History of Bacillus thuringiensis

Now let us look at a control method farmers have used to combat the adverse affects of European corn borers. Bacillus thuringiensis (Bt) is a naturally occurring, soil borne organism. Bt was first discovered in a diseased silkworm colony in 1901 by Ishiwata, a Japanese bacteriologist. However, not much research was done until 1911 when a German bacteriologist, Berliner, took interest in this bacterium (Reardon, et al., 1994).

Bacillus thuringiensis can vary in size, ranging from a small bacterium, measuring 0.5 x 1.2 µm (micrometers) to quite large at 2.5 x 10 µm. The Bt cells are rod shaped and can occur as single cells or in chains (Holt, 1984). The bacteria are so small that approximately 8,000 Bt cells can fit on a circle the size of the period at the end of this sentence. (This number was calculated by figuring the total area of a single Bt bacteria (2.5 x 10 µm) and comparing that to the total area of a period on a page.)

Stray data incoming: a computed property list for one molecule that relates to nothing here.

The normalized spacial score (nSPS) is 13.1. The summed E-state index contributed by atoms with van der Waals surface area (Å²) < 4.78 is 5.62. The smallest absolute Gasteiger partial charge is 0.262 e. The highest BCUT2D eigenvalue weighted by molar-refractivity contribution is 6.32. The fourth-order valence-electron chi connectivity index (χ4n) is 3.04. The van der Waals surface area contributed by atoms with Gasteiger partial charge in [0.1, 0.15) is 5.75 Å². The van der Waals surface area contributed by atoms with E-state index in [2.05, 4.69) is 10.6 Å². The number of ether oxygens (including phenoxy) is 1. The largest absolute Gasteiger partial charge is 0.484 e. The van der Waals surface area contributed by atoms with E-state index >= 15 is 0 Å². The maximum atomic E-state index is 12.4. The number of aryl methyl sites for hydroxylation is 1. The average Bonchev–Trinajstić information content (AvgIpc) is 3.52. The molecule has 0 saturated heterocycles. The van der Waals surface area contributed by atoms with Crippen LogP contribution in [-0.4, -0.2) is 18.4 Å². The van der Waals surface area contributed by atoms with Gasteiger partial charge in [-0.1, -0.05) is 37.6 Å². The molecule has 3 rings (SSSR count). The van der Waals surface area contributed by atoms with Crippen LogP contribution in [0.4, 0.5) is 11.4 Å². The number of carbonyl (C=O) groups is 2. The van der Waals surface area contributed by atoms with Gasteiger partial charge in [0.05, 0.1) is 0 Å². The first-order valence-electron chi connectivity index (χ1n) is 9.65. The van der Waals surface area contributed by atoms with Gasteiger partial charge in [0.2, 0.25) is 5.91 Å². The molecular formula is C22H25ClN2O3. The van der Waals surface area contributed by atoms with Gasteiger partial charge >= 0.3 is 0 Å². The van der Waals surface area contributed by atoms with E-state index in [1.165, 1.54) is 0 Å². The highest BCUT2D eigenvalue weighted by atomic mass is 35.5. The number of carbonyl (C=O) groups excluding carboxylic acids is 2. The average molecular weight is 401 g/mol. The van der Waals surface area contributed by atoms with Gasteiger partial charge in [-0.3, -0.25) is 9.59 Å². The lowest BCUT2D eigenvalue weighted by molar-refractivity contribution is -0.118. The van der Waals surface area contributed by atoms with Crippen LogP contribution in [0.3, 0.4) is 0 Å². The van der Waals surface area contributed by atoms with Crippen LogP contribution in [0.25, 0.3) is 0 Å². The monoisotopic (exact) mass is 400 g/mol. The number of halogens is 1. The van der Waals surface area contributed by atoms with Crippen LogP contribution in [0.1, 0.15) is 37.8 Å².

Once Bt was discovered and cultured, researchers found that this bacterium produced a toxic crystalline protein lethal to certain insects. The insect must ingest the toxic protein produced by Bt in order for death to occur. The Bt protein will kill Coleoptera (beetles), Lepidoptera (moths, butterflies, and caterpillars), and Diptera (flies and mosquitoes). However, there are many different strains of Bt with Bt proteins specifically lethal to certain insects. For instance, protein from a certain strain of Bt is lethal only to insects in the order Lepidoptera. Another protein is lethal only to the order Coleoptera. (See Table 1, Hoffmann and Frodsham, 1993).  

Table 1


Bacillus thuringiensis strains

Control Characteristics

san diego

Colorado potato beetle and elm leaf beetle adults and larvae


Colorado potato beetle and elm leaf beetle adults and larvae


caterpillars, such as ECB, cutworms, and cabbageworms


mosquitoes, blackflies, and fungus gnat larvae


wax moth larvae and various caterpillars, especially diamondback moths